The Epidemiology of Nonalcoholic Fatty Liver Disease: A Global Perspective

Mariana Lazo, M.D., M.Sc.; Jeanne M. Clark, M.D., M.P.H.


Semin Liver Dis. 2008;28(4):339-350. 

In This Article


NAFLD is a highly prevalent condition in the United States and worldwide. Estimates in the U.S. population suggest that up to 30% of adults may have NAFLD (defined as 5% or more of liver fat). The prevalence estimates from several other countries are quite variable, but depict a highly prevalent condition with ~20% of the adult population with US-defined NAFLD (30% or more liver fat). Cross-sectional and prospective data indicate that insulin resistance and obesity are two major modifiable risk factors of NAFLD. The epidemiological data on advanced stages of NAFLD is considerably sparser and largely limited to high-risk populations.

Despite the limitations in the methods used to estimate the burden of NAFLD, this disease now represents the most common liver disease in the United States and worldwide. This could lead to an increase in the number of long-term complications, including cirrhosis and hepatocellular carcinoma. The high prevalence of NAFLD could also contribute, to some extent, to the burden of cardiovascular disease.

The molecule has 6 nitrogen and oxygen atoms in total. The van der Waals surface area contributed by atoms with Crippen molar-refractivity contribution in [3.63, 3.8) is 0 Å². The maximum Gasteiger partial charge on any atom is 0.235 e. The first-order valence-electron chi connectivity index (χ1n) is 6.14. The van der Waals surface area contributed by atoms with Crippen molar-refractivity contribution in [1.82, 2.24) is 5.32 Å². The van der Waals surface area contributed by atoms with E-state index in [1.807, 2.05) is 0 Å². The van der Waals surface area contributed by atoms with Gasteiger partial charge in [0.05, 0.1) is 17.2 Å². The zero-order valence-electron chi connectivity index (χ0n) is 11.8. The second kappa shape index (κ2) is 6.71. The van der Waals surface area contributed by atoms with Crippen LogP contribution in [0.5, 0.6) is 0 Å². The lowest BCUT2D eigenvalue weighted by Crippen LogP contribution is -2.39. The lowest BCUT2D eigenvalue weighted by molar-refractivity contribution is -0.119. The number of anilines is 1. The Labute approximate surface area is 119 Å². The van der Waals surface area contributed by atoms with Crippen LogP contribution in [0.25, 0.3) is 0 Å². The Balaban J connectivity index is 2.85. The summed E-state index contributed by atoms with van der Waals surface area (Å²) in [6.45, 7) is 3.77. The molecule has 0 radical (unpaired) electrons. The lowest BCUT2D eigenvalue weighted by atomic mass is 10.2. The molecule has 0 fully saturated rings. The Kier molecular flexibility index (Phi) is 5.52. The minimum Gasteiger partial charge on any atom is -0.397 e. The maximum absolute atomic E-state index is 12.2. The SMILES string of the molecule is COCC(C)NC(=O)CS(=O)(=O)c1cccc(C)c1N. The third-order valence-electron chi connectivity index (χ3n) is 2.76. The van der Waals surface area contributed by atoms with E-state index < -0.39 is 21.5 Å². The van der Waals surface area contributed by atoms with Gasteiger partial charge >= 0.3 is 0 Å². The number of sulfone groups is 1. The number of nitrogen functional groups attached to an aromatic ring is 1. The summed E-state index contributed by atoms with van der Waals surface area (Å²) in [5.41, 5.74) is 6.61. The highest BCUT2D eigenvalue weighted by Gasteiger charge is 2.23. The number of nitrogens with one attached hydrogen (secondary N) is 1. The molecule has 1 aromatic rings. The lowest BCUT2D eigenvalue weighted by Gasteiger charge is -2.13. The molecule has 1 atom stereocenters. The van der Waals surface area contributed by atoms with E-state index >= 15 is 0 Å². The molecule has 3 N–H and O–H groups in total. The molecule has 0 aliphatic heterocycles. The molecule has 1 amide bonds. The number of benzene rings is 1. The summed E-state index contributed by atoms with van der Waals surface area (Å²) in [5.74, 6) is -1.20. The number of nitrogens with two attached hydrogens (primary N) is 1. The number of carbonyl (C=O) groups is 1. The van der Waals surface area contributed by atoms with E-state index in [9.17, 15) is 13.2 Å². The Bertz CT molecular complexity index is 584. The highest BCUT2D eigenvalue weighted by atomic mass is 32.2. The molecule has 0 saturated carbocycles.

Although the use of operational definitions of NAFLD was necessary to advance our understanding of the epidemiology of the disease, newer and more accurate tools are needed to better characterize the disease.


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